During walking the spine is kept in a neutral orientation to minimize the motion between pelvis and the head [16]. This helps to stabilize our optical system and helps to improve orientation in space [17]. With this dynamic rasterstereography system, it is possible to quantify compensatory movements of the pelvis and spine during walking. The results of our study showed that with increasing walking velocities, there was a significant increase in trunk inclination, independent of the sex of the volunteers. These findings were confirmed in previous studies using different measuring systems [18,19,20]. The increase in trunk inclination with increasing walking speeds may be to balance the body during walking [16]. We also found a trend toward a decrease in kyphosis and lordosis with increasing walking speeds, which also results in an increase in trunk inclination as described above. This was also confirmed in various studies [14, 21, 22]. Drerup et al. found that the forward tilt of the trunk results in a decrease of the lordotic and kyphotic angles [21]. In our study, changes of the lordotic angle were more profound than of the kyphotic angle. The lordotic angle decreased between standing and walking with a speed of 5 km/h on average of 7.1°, while the kyphotic angle decreased only by 4.7°. We also measured the smallest kyphotic angle during walking with a speed of 5 km/h. In general, we did find a greater lordosis in females than in males, which was confirmed in multiple studies [23,24,25]. The surface rotation and lateral deviation of the spine are parameters that describe frontal changes of the spine. We did not find any gender differences for both parameters during standing. However, for walking speeds 4 and 5 km/h, there was a significantly greater surface rotation and lateral deviation measured for females than for males. So far, there do not exist any studies that have investigated this phenomenon, since most analysis methods cannot measure frontal spine parameters. A possible explanation for the gender differences could be differences of the stride length, which are significantly smaller in women. We also found differences between static and dynamic measurements for the surface rotation (SD 1.59° vs. 1.03°) and the lateral deviation (SD 2.23° vs. 1.59°). Further analysis of these parameters might be helpful in patients with frontal deformities of the spine such as scoliosis [26].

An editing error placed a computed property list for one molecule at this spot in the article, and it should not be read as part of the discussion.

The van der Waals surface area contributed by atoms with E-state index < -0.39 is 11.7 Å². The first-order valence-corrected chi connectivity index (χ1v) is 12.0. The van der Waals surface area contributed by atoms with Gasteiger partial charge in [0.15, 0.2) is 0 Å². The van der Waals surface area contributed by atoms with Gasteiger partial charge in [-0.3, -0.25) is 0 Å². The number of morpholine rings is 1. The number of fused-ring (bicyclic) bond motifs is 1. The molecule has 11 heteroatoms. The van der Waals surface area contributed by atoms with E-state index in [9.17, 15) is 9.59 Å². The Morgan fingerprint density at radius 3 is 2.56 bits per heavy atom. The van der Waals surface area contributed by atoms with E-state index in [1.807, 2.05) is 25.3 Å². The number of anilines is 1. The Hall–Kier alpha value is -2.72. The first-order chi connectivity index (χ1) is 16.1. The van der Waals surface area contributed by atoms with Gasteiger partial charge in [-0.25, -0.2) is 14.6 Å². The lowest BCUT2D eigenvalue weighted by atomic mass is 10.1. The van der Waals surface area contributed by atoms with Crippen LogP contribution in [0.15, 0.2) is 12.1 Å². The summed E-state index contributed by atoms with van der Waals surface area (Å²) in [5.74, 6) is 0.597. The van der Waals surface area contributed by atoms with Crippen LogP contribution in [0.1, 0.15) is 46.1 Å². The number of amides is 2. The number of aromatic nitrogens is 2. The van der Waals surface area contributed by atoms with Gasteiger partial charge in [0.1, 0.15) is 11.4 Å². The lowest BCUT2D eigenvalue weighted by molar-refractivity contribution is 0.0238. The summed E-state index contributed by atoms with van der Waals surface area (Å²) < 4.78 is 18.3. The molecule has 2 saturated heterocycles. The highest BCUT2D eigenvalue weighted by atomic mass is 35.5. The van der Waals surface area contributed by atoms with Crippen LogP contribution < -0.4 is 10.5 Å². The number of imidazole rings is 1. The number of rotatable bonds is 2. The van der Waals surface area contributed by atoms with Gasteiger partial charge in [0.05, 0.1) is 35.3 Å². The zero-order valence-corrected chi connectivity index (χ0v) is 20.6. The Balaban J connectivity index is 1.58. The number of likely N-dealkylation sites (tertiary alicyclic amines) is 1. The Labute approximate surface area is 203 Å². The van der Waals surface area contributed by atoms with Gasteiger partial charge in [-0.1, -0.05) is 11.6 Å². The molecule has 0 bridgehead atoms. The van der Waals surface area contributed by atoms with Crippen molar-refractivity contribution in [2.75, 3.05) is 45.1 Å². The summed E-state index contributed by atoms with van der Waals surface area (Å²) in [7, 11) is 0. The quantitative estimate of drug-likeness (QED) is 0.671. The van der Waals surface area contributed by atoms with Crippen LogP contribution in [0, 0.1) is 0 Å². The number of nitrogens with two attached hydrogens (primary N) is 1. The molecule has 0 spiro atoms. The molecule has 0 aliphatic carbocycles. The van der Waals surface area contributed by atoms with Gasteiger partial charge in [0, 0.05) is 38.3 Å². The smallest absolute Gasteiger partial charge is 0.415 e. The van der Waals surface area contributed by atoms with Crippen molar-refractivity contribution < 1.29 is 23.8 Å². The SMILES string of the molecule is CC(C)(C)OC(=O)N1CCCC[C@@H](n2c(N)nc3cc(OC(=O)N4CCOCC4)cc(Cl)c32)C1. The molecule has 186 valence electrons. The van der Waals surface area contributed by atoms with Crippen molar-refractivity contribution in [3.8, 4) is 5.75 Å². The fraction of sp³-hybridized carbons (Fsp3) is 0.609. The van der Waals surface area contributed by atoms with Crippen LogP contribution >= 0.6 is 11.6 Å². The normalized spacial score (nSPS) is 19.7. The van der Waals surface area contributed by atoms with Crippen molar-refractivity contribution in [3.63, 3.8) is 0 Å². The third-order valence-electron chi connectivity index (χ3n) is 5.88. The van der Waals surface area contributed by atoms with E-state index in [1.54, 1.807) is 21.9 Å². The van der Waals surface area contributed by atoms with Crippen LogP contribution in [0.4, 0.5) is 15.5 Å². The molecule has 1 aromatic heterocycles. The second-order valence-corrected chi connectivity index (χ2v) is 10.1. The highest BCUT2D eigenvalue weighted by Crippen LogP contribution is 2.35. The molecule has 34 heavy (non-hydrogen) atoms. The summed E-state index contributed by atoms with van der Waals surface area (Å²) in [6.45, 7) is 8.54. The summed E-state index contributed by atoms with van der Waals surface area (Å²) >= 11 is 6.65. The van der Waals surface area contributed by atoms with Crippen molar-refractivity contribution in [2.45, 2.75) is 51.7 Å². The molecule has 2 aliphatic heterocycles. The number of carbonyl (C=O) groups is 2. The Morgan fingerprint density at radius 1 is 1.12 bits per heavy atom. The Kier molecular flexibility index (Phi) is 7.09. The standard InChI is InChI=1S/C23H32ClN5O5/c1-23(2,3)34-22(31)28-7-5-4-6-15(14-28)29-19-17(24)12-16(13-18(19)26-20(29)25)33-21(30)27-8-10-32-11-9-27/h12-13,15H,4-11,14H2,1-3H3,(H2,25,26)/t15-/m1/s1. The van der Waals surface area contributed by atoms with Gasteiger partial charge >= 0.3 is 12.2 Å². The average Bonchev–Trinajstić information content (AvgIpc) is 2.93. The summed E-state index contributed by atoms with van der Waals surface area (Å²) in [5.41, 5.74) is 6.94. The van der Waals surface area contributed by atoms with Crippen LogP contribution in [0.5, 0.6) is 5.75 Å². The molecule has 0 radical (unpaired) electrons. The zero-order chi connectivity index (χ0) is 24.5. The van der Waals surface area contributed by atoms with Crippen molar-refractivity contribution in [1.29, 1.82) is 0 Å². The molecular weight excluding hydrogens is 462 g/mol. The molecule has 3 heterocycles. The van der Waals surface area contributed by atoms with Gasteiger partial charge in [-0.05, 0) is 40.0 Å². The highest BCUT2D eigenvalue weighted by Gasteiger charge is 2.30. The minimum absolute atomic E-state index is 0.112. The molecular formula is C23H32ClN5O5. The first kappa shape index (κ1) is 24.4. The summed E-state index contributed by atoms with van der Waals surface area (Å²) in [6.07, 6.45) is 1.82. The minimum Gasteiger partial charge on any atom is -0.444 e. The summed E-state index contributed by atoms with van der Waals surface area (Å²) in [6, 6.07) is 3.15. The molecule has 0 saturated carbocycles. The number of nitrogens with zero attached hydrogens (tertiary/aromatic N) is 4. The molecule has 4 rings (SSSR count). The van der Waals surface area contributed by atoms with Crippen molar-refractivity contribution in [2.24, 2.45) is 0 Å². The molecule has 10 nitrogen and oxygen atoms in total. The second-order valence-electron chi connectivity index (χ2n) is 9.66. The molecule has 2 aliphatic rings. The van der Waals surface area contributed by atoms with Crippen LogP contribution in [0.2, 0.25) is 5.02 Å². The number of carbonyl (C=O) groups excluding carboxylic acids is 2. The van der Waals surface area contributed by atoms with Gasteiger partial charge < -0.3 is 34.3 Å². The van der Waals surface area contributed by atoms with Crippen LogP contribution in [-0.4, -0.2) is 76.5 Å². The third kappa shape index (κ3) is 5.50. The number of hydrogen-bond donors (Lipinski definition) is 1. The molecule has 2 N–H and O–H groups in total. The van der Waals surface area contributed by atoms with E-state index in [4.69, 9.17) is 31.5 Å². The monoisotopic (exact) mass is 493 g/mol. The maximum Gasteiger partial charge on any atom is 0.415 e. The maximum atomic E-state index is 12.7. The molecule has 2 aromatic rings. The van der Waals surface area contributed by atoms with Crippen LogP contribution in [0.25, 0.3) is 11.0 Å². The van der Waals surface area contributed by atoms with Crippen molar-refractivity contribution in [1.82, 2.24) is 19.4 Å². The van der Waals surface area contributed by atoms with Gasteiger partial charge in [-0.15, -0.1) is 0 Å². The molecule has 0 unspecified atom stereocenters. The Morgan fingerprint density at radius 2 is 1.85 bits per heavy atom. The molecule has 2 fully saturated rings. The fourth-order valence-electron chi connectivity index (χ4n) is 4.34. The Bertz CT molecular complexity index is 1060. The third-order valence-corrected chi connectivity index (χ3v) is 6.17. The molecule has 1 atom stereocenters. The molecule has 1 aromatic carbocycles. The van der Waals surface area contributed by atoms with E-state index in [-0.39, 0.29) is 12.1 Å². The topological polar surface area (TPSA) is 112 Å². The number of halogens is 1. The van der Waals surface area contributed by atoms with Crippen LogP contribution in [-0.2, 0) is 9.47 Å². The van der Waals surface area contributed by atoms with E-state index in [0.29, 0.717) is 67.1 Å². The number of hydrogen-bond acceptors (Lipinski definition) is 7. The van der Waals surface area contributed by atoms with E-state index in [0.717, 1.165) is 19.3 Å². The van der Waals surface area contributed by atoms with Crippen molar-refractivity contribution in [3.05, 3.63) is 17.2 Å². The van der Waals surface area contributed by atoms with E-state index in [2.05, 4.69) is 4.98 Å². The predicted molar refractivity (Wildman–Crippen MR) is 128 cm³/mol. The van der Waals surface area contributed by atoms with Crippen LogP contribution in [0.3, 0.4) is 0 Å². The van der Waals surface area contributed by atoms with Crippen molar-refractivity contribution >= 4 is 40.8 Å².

A limitation of this current study is the relatively small number examined (n = 121) and the close demographics of the volunteers. This makes it not feasible to analyze the data in regard to age and weight. Further studies with larger cohorts will be necessary to be able to compare the data for these variables and to be able to have reference values. A further limitation is that all volunteers were healthy and did not present with any spinal disorders. In future studies, we will have to measure patients with different spinal pathologies to be able to recognize pathology specific changes of the spine during motion. However, we believe it is necessary to first document and to understand the changes of the spine and pelvis measured with rasterstereography in healthy subjects before analyzing pathologies. So far, this rasterstereographic device was only able to measure minimum, maximum, and mean values of the parameters during a period of 6 s independent of the gait cycle of the subject. We believe that for a better understanding and comparison, these data need to be correlated to the gait cycle. Therefore, we are currently working on a software update that will enable us to measure all parameters in regard to the gait cycle as describe by Perry et al. [16].


This is study measures and analyses dynamic rasterstereographic data of 121 volunteers. Our results did find differences between static and dynamic measurements that were comparable to the current literature. In addition, dynamic rasterstereography will help in the future to quantify motion in each spinal segment between C7 and L4 and in the pelvis, which potentially will lead to a better understanding of spinal pathologies.